Update: Not Dead, Just In Arizona (The Grand Canyon Says Hello)

At the Grand Canyon, they lack Wi-Fi, except in certain areas–the visitor’s center, the general store near the Desert View campgrounds, presumably a few other places–and I lacked anything like the motivation to get out my clunky, clumsy, hopelessly out-of-place electronic device and haul it over to one of them just to type up a blog post. If you’ve ever been to the Grand Canyon before, slash camped out at it before, it’s…

I mean, it’s fucking incredible. It is literally not credible. I had to train my mind out of thinking I was looking at some kind of backdrop for a colossal movie set, because things that large and beautiful and spectacular just don’t exist in the normal world where I normally live.

We hiked into it, twice–we did the Bright Angel Trail up to the 1.5 mile mark, two days ago, and yesterday we did 1.5 miles of the South Kaibab trailhead. The Bright Angel trail is located on a fault line, which makes it about the coolest thing I can imagine; I don’t know about South Kaibab, but it is extremely steep.

Walking into the Canyon, and walking back out, is an exercise in humility. Forget cell phones, Wi-Fi, electricity, and all the rest. That was never even an option. There’s no ski lift, there’s no elevator, there is no way to go down or up except by hiking. And it is hard. There are signs plastered all over the tourist areas of the canyon that make it very clear–Rebecca put it best; park rangers are really good at clear and direct communication–that the Canyon is not your friend, it is not a casual day-hike, it is a serious and physically demanding journey that will fuck you up if you don’t bring enough water or food, or get overambitious in any way.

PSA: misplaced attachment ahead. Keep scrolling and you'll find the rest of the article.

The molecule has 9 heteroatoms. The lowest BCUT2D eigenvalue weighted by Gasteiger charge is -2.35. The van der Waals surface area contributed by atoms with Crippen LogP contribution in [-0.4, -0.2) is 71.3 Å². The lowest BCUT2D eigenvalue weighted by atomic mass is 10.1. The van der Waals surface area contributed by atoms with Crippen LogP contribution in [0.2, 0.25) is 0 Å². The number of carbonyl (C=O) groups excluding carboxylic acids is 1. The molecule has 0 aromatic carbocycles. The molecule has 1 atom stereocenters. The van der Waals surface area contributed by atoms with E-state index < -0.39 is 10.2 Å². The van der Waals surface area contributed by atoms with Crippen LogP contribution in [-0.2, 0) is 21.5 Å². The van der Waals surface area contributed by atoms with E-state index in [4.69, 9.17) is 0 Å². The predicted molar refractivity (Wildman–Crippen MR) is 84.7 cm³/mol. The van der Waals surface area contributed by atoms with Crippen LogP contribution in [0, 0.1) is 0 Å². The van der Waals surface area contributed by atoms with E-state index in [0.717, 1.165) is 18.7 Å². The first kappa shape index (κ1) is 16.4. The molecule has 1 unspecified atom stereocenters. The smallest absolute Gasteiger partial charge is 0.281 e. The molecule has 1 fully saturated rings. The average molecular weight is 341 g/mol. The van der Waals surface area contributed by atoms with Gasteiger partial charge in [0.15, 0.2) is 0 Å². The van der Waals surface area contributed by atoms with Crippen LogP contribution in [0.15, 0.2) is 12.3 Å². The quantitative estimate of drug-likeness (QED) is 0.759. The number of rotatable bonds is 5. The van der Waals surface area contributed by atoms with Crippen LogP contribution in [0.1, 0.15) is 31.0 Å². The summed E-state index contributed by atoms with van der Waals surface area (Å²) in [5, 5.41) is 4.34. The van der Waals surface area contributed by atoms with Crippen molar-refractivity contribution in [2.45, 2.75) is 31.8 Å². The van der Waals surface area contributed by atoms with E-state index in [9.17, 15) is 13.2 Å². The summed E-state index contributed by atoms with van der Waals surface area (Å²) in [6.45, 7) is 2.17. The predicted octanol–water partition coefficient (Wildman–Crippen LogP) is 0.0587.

“Going down is optional. Coming up is mandatory,” said the sign at Cedar Ridge, at the 1.5-mile mark on the South Kaibab trail. There was no water down there, unlike at Bright Angel the day before, so Rebecca and I carried five full water bottles between us, totaling probably six and a half liters. We brought two packets of trail mix, beef jerky, Triscuits Wheat Thins and peanut butter, generic saltine crackers, Cheez-Its, two apples, carrots, and probably some other stuff I’m forgetting. (You have to bring salty snacks to replace what you’re going to sweat out.) We brought two tubes of sunscreen, big shady hats, sunglasses, and chapstick.